What on earth are ancient grains, and why are we scouring the globe for them?
Text by Tiffany Chan, photos by Samantha Sin
Special thanks to city’super, Just Green and Spicebox Organics
A North African staple, couscous is not a grain, but coarsely ground granules of semolina flour. Technically a pasta, it can be cooked and eaten as a grain. With little flavour of its own, couscous soaks up flavours easily and is a great accompaniment for vegetable and meat dishes. It is delicious simply tossed with herbs, lemon zest and toasted pine nuts.
Originally from Africa, sorghum appeared some 8,000 years ago in southern Egypt. Largely neglected in the West where it was mostly fed to animals or used for packing materials, lately it has been popping up on restaurant menus everywhere. Versatile and eco-friendly, sorghum takes a third less water to grow than corn. It is gluten-free and rich in antioxidants and proteins.
One of the oldest cultivated grains, barley was a staple in ancient Egypt (mummies have been found wearing barley necklaces), Greece and Rome. With about 17 per cent fibre, it is said to be the most fibrous whole grain. There are two common varieties: hulled barley and pearl barley. For the first, the outer husk is removed but the bran layer is left intact; for the second, both husk and bran are removed. Today, barley is mostly used to make malt whisky and beer. Try using pearl barley in a risotto or to thicken a soup.
Originating in ancient Egypt, farro is also known as emmer or pharaoh’s wheat. Emmer wheat was one of the first strains to be domesticated in the Middle East’s “fertile crescent” and was later served as a staple to the Roman legions before being replaced by durum wheat. Today, farro is commonly used in Italy to make quality pastas and risottos.
In the past few years, we have grown to know and love quinoa. Native to the Andes, and cultivated in Central and South America for more than 5,000 years, quinoa was considered sacred by the Incas, and translates as “mother” in Quechua Indian. Slightly crunchy, fluffy, gluten-free and nutritious with all nine essential amino acids, it’s no wonder quinoa has become so popular in salads and stews.
Amaranth was a staple crop of the Aztecs until Spanish conquistador Hernán Cortés, intent on conquering the civilisation, put a stop to growing the crop. When cooked, the tiny kernels resemble small brown beads with a robust, peppery flavour. It’s a popular street snack in South America, where it is popped like corn. It is high in protein and gluten-free.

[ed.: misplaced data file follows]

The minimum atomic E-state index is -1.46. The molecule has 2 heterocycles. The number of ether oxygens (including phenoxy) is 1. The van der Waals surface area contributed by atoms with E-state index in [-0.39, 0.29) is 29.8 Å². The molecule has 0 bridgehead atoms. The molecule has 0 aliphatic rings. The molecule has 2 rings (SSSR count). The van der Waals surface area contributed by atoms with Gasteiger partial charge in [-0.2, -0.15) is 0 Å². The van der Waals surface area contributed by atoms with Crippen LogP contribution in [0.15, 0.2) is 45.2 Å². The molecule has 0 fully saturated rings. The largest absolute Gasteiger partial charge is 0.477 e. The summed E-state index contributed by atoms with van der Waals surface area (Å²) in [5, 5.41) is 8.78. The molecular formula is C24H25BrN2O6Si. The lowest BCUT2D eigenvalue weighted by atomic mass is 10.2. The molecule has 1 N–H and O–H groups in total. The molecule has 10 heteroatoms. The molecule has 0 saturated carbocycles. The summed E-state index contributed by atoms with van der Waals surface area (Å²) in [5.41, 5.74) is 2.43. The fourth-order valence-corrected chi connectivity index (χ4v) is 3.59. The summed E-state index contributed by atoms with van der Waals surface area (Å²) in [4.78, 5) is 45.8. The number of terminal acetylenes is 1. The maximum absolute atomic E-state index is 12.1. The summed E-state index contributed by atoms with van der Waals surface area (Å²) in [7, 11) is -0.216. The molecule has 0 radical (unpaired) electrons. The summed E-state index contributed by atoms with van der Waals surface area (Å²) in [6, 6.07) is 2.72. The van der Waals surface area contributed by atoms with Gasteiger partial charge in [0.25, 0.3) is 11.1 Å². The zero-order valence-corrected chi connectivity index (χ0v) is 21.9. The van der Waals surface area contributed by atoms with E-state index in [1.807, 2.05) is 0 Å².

Called arisah in the Bible by ancient Babylonians, Hittites and Jews, bulgur has been a staple for thousands of years and is often called Middle Eastern pasta. Made from pre- cooked wheat berries, its nutty, chewy texture makes an ideal substitute for meat in dishes such as burgers or meatloaf. Its relatively low glycemic level makes it a good rice or pasta substitute for those watching sugar levels.
8. BLACK JAPONICA RICE
Black japonica rice was first cultivated in China, where it was traditionally considered the finest rice and reserved solely for the emperor, hence its nickname “forbidden rice”. The dark, long-grain rice is mixed with mahogany rice and turns a dark, metallic purple after cooking. With a hearty, chewy interior, the rice is slightly sweet, nutty and earthy, and since its recent introduction to the US it has quickly won a following.
No, it’s not birdseed. Newly trendy in the West, millet played a prominent role in early Chinese agriculture. Dating back almost 7,500 years in north China, it is still a staple in Asia and Africa. Naturally nutty, crunchy and nutrient-rich, millet comes in numerous varieties, including pearl, foxtail, proso, finger and fonio. Gluten-free, it can be ground into flour.
A “false grain” that is neither a grain nor wheat, buckwheat is a fruit seed closely related to rhubarb. Originating in northeast Asia, it was first cultivated as early as 6000 BC and was one of the first crops introduced to America from Europe. High in protein, this versatile crop is used for buckwheat galettes in France, buckwheat soba in Japan, and kasha varnishkes in Russia.
Wheatberries are the whole-grain form of wheat before any refinement or processing. Wheat flour, for instance, is made from milled and ground wheatberries. Containing gluten and the nutritional content of a whole grain, wheatberries give a crunchy texture to dishes. To cook, wheatberries must be simmered in a pot of water over low heat for 60 to 90 minutes.
A reliable, resistant staple in Ethiopia for thousands of years, teff is used in Ethiopia’s beloved sour and spongy flatbread, injera. Its name is derived from the word teffa, which means “lost” in Amharic. Resembling fine poppy seeds, the tiny size of the world’s smallest grain makes it impossible to separate the bran, germ and endosperm. Teff comes in three colours and the flavour ranges from mildly sweet to a chocolate-like earthiness.